Comment by James Markey — April 4, 2013 at 2:47 pm

  14. Caught the Mahler 3rd in Carnegie Hall (2nd best in the U.S.?) It was a thrilling performance with tempi as right as one might want them personally, given the latitude among the best Mahlerians.
    Could it have been more Dionysian? Possibly, but the nature painting suggests a more Apollonian meadow. There were no excesses of any sort certainly. Dionysian marches? Exuberant, but without excesses of “rubato”.

    The big question for me, as for everyone who has written or posted here, was whether Gatti might be the next boss. He certainly had the orchestra where he wanted it and that was a very good place to be.
    There was an unfortunate trumpet entrance at the last run up to the finale. It is the sort of thing that makes a perfect performance just that bit less so, especially given the fact that the orchestra sounded magnificent and well deserved the huge ovation.

    Rumor had it that the new MD would soon, perhaps very soon, be announced. Just thought I’d say so despite the fact that as a classicist I know well that “Fama” tells truths and lies by halves and causes “dolor”,pain.

    Comment by Ed Robbins — April 6, 2013 at 4:59 pm

  15. The CRB BSO ConcertChannel now includes his Mahler 3, not as frequently it seems as the other season pieces, but I got to hear it again recently, and most of it seemed pretty good to this inexpert Mahler fan.

    Comment by David Moran — April 6, 2013 at 5:31 pm

  16. “Mahler can accomplish with three or four notes what Strauss would need three or four hundred notes for.”

    I think this is a cheep shot. Mahler certainly owns a reputation of being more verbose than most composers, including R.Strauss.

    Comment by Thorsten — April 6, 2013 at 7:31 pm

  17. Oh come on. Mahler wrote a lot of notes, but he took enormous pains about every one of them, whereas Strauss wrote enormous clouds of notes in hopes of avoiding committing himself about which ones he actually intended to be heard.

    “In the tone poems of Richard Strauss, for example, there is a considerable amount of busy-work in which the details were never intended to be distinguished and which is composed in such a way that it could not be clearly and distinctly played. (Strauss is known to have been disconcerted by the growing virtuosity of modern orchestras and their ability to give an unfortunate clarity to passages written to sound as a sweeping and harmonious blur.)”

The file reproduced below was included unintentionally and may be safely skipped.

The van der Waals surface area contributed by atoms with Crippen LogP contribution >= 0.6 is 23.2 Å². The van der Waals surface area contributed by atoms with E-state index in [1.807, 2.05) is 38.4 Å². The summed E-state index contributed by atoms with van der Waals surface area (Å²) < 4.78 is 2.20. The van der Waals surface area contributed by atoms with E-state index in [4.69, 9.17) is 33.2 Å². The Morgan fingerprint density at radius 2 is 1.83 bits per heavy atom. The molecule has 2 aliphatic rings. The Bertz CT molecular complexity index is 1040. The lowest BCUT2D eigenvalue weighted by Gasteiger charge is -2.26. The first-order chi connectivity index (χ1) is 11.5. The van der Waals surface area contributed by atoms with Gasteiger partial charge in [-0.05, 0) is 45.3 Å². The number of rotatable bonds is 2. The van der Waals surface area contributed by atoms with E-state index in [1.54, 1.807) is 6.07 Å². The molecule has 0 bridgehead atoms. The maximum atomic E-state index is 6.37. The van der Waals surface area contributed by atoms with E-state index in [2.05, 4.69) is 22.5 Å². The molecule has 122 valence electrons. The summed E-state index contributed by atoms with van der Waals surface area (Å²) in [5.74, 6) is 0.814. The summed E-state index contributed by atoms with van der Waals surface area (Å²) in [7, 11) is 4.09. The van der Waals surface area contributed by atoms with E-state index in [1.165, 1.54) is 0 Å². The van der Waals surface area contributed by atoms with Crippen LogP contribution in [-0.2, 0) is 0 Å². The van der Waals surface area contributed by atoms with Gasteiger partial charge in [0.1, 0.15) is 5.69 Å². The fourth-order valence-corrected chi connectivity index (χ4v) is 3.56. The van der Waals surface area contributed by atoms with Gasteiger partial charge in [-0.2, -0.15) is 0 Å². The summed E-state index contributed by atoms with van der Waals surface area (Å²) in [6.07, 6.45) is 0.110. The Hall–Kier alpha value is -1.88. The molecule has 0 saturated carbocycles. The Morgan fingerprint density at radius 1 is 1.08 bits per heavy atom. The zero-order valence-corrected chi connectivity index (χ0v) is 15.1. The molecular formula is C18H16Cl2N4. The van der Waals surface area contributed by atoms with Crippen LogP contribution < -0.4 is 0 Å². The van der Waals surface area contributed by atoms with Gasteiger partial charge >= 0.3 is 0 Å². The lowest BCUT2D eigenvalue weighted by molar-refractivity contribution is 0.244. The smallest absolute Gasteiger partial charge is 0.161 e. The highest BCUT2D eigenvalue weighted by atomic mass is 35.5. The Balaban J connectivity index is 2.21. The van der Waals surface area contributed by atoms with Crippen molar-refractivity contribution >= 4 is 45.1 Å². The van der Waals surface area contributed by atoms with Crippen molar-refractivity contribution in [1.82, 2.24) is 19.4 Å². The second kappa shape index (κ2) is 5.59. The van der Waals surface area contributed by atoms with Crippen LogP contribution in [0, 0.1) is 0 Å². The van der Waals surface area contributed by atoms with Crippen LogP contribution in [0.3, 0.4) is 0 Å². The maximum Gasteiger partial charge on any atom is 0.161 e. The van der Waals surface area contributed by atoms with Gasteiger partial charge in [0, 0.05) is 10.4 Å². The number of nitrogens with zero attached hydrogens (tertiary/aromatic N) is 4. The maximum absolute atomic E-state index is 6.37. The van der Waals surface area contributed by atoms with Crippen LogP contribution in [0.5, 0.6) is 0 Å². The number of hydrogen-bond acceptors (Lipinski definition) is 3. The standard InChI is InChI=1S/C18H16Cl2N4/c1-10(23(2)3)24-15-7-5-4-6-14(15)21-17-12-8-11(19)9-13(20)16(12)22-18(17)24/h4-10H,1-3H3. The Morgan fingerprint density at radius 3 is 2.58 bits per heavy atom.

– Charles Rosen, “Arnold Schoenberg”

    Comment by SamW — April 7, 2013 at 9:32 am

  18. In response to Mr. Moran’s comment about the BSO Concert Channel, each piece shows up once for each pass through the cycle of all the concerts being streamed. In other words, the Mahler 3rd performance is streamed exactly as often as the Rachmaninoff 2nd piano concerto or the Beethoven Romance #1, but as the number of concerts in the rotation increases, no one piece will come around again as soon as it used to. A week ago it took a little over a day for the cycle to repeat; now it takes about 32 hours. By the end of the Tanglewood season, it should be something over three days of music before a piece comes around again. But each “cycle” will have every broadcast concert from the year exactly once.
    The Concert Channel stream sounds pretty good and benefits from playback in a quiet room with a good sound system.

    Comment by Mark Fishman — April 7, 2013 at 7:16 pm

  19. Let me recommend the New York Times review of the Mahler and Wagner concerts in Carnegie Hall which is now on line and in print in the morning. I don’t know if the orchestra likes Gatti personally, but he certainly did make them play like the great orchestra it can be. How he does with Mozart,Beethoven, and Brahms has yet to be known, but I would guess that they would not be undercooked. The audience in Carnegie gave him an instant ovation, and that is not an easy audience to please. Of the many orchestras I have heard there only the Berlin, Vienna, and Concertgebouw have turned them on this way, and the conducting was not of the same depth. This may be chauvinism, but I heard Koussevitsky conduct, or maybe you can take the boy out of Boston, but not Boston out of the boy.

    Comment by Ed Robbins — April 7, 2013 at 11:08 pm

  20. Well, almost irrespective of who’s on the podium this season, they seem to be playing fabulously well. Let’s hope this development survives the advent of the new director…

    Comment by Camilli — April 8, 2013 at 7:38 am

  21. I heard the webstream of the first half of the M3 and it seemed good, even very good, but nothing that eclipsed other conductors or orchestras in this work. Based on the fact that his Verdi and Wagner concerts were slack and heavy — especially in the Requiem Dies Irae — I hope the BSO doesn’t hire him just because he gave one out of three good concerts. A .333 percentage may be great for baseball players but not music directors.

    Comment by Don Drewecki — April 8, 2013 at 12:22 pm